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Mrs Anderson has died in Masterton at the age of 111.
Until July last year, she had been living on her own in Upper Hutt, her husband having died in the 1970s.
The move to Masterton to live with her daughter Heather and son-in-law Rob List, 11 months ago, resulted from some health concerns for the then 110-year-old.
Mrs Anderson celebrated her 111th birthday just over six weeks ago, receiving her 12th birthday card from the Queen, and her first from Prime Minister Jacinda Ardern.
Although she would always write back to people who sent cards, her mother had to ask other people to write the replies in recent years because of failing eyesight, Mrs List said. Those problems had also ended her bridge playing when she was 102.
But apart from eyesight and angina problems, she had been in relatively good physical and mental health.
Mrs List and her husband were yesterday frantically organising Mrs Anderson's funeral, to be held today.
"Mum made it clear in her will she didn't want a death notice published until after her funeral because she thought funerals were sad occasions and she didn't want people to feel they were obliged to come.''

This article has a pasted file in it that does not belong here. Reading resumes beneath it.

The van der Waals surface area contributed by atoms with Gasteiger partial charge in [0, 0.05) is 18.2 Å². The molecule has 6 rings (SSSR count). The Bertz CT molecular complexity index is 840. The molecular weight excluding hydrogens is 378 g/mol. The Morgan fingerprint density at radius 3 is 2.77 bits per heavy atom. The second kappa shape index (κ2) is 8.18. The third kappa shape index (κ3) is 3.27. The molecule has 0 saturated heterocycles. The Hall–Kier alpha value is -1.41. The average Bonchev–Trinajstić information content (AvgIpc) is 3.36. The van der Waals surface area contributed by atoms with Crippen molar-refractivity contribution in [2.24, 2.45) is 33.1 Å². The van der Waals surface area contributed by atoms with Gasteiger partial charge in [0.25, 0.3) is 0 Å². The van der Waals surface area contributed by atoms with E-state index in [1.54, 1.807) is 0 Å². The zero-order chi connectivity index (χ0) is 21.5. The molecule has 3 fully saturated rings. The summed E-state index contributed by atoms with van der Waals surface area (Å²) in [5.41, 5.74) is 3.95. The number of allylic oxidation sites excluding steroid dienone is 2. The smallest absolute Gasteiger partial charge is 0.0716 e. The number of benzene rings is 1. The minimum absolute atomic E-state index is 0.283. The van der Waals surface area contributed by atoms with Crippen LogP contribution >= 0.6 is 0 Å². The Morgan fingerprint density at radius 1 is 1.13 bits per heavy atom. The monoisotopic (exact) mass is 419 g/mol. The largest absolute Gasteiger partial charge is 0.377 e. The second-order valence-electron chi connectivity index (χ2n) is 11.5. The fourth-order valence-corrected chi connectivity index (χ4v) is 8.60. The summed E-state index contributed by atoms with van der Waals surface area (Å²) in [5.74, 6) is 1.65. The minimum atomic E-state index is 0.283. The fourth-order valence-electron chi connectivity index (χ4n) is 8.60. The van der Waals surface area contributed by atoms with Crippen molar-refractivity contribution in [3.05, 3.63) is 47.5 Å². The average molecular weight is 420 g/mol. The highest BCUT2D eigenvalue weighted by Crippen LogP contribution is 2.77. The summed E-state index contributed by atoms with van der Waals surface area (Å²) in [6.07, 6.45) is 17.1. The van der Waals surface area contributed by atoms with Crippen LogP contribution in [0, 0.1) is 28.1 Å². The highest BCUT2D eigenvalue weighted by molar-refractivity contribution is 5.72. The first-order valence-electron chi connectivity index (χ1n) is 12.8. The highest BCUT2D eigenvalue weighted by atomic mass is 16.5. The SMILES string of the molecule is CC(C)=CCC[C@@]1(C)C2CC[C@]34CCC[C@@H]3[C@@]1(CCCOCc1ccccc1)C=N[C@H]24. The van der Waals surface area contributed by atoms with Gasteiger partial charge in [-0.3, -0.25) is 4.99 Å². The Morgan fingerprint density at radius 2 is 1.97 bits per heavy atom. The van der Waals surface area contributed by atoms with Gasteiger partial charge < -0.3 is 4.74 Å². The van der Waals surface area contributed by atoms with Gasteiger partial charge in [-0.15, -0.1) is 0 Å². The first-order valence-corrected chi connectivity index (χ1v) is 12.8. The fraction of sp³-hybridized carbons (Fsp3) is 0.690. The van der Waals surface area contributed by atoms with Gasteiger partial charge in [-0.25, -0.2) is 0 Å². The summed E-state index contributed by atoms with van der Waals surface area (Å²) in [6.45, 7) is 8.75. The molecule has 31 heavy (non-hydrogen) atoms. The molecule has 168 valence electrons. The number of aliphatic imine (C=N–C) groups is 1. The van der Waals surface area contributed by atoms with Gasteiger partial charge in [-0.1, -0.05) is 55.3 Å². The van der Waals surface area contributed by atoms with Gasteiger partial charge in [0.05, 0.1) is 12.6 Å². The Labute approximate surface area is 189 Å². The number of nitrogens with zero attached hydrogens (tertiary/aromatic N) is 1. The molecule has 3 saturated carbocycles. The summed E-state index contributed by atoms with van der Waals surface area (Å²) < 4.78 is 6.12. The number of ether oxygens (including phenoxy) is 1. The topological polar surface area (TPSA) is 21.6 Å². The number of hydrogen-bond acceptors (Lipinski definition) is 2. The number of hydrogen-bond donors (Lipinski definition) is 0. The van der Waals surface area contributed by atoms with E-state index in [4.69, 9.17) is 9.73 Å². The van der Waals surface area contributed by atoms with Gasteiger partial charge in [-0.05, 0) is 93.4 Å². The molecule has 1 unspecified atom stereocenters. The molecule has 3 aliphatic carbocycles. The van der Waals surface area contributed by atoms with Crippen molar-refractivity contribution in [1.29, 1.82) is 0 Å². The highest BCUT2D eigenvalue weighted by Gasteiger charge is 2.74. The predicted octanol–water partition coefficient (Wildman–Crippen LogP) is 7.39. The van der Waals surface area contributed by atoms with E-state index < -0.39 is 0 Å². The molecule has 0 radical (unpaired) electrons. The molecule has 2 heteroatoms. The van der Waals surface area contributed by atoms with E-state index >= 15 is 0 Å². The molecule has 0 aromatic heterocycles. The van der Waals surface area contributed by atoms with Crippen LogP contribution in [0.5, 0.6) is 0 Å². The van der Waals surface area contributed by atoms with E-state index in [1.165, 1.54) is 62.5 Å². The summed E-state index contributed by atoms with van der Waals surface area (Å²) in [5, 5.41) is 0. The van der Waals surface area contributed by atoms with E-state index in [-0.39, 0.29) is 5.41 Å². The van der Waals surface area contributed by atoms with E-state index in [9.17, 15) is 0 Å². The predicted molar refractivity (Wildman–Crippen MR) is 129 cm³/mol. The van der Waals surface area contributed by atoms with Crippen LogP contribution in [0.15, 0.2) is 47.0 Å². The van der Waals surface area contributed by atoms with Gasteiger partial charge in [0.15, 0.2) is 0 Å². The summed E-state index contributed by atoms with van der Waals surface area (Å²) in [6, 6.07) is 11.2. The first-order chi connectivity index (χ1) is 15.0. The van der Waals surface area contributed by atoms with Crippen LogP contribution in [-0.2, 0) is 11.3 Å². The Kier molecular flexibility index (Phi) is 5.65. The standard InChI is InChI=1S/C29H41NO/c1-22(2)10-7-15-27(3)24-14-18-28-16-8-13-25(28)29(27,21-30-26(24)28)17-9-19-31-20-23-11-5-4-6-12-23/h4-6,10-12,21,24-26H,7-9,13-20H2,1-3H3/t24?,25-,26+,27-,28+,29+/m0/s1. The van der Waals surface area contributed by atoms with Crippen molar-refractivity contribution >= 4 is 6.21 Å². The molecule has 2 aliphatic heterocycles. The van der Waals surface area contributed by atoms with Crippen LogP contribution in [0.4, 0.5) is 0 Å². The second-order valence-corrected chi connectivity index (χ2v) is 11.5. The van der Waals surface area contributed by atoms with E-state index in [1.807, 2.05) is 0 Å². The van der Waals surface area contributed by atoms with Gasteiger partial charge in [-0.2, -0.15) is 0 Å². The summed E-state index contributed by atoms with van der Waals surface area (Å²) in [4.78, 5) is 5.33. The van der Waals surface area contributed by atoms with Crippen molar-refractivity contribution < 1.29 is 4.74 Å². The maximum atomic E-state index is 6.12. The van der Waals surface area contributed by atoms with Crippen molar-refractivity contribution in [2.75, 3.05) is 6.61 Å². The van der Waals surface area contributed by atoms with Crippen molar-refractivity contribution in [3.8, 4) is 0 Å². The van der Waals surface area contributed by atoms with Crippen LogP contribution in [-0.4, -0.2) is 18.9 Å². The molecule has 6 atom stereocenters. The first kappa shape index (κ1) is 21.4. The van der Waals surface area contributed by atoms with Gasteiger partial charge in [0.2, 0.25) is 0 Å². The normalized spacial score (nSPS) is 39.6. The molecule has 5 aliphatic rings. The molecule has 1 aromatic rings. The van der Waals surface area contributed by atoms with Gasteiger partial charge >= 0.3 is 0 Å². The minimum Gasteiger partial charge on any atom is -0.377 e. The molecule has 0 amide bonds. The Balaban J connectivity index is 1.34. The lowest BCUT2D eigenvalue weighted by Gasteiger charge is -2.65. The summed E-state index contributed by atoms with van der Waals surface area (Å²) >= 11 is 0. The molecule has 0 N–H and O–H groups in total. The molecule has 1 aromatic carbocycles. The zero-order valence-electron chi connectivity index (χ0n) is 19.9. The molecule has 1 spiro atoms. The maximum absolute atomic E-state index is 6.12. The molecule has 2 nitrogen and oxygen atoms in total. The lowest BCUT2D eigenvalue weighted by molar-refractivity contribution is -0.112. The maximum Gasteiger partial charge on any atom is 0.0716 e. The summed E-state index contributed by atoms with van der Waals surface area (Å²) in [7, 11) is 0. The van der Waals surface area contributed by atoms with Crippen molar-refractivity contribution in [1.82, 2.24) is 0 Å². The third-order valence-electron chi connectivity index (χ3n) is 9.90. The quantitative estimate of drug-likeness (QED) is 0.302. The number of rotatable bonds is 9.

But Mrs List believed people went to funerals ``for all sorts of reasons'' and they should have a chance to say goodbye and celebrate a wonderful life.
She would not be asking people not to wear black to what was to be a celebration, Mrs List said. And she would be wearing a red dress her mother had made for her about 40 years ago.
And the coffin would be carried out to the strains of Paddlin' Madelin' Home, a popular song composed and released in 1925, when her mother would have been 18 years old.
Mrs Anderson was born Madeline McKenzie Orlowski in Baldwin St, the world's steepest residential street, on May 4, 1907.
She was the eldest of four daughters of John Andrew Orlowski and his Scottish wife Jane [nee Robinson], and a granddaughter of some of New Zealand's earliest Polish settlers, grandparents Franciszka and August Orlowski having arrived at Port Chalmers on Palmerston in December 1872.
After some time in Dunedin, where Madeline started school, the family moved to a farm near Clinton in February 1914. Madeline then went to school in Clinton.
When she was about 11, she had "a terrible accident'', falling out of a horse-drawn gig. She smashed her upper and lower jaw and was rushed to hospital in Dunedin, the fastest transport then being by train.
"She had two massive operations, one each to her upper and lower jaw. But she was fortunate to be operated on by surgeons who had learned from working on men injured in the First World War. She had the advantage of that expertise,'' Mrs List said.
She retained a great love for Dunedin and would visit the city as often as she could, especially when Mrs List was a student.